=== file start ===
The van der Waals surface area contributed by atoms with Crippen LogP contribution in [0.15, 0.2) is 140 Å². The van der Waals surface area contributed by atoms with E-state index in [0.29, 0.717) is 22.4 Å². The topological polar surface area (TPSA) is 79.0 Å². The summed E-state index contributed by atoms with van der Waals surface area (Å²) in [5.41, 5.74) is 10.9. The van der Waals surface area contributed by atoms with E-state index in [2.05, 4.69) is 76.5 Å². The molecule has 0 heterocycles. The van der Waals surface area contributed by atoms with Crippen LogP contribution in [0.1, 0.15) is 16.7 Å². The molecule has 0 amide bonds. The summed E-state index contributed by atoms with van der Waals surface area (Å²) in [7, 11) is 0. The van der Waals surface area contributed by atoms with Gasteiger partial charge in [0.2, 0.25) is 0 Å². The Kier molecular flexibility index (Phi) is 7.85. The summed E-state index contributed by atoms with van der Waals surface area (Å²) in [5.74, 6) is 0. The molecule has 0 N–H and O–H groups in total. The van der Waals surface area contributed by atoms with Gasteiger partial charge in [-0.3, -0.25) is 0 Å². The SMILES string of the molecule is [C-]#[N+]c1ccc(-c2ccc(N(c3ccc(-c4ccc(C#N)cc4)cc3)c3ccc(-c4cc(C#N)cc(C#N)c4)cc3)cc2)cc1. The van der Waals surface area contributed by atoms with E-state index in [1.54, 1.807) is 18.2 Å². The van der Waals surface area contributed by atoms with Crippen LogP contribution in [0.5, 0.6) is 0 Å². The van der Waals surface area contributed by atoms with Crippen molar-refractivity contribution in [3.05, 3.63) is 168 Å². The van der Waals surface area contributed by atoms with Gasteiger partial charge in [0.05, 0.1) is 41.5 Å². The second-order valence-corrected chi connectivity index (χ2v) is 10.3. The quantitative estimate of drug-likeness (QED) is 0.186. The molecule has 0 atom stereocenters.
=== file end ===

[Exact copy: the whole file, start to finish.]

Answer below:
The van der Waals surface area contributed by atoms with Crippen LogP contribution in [0.15, 0.2) is 140 Å². The van der Waals surface area contributed by atoms with E-state index in [0.29, 0.717) is 22.4 Å². The topological polar surface area (TPSA) is 79.0 Å². The summed E-state index contributed by atoms with van der Waals surface area (Å²) in [5.41, 5.74) is 10.9. The van der Waals surface area contributed by atoms with E-state index in [2.05, 4.69) is 76.5 Å². The molecule has 0 heterocycles. The van der Waals surface area contributed by atoms with Crippen LogP contribution in [0.1, 0.15) is 16.7 Å². The molecule has 0 amide bonds. The summed E-state index contributed by atoms with van der Waals surface area (Å²) in [7, 11) is 0. The van der Waals surface area contributed by atoms with Gasteiger partial charge in [0.2, 0.25) is 0 Å². The Kier molecular flexibility index (Phi) is 7.85. The summed E-state index contributed by atoms with van der Waals surface area (Å²) in [5.74, 6) is 0. The molecule has 0 N–H and O–H groups in total. The van der Waals surface area contributed by atoms with Gasteiger partial charge in [-0.3, -0.25) is 0 Å². The SMILES string of the molecule is [C-]#[N+]c1ccc(-c2ccc(N(c3ccc(-c4ccc(C#N)cc4)cc3)c3ccc(-c4cc(C#N)cc(C#N)c4)cc3)cc2)cc1. The van der Waals surface area contributed by atoms with E-state index in [1.54, 1.807) is 18.2 Å². The van der Waals surface area contributed by atoms with Crippen LogP contribution in [0.5, 0.6) is 0 Å². The van der Waals surface area contributed by atoms with Crippen molar-refractivity contribution in [3.05, 3.63) is 168 Å². The van der Waals surface area contributed by atoms with Gasteiger partial charge in [0.05, 0.1) is 41.5 Å². The second-order valence-corrected chi connectivity index (χ2v) is 10.3. The quantitative estimate of drug-likeness (QED) is 0.186. The molecule has 0 atom stereocenters.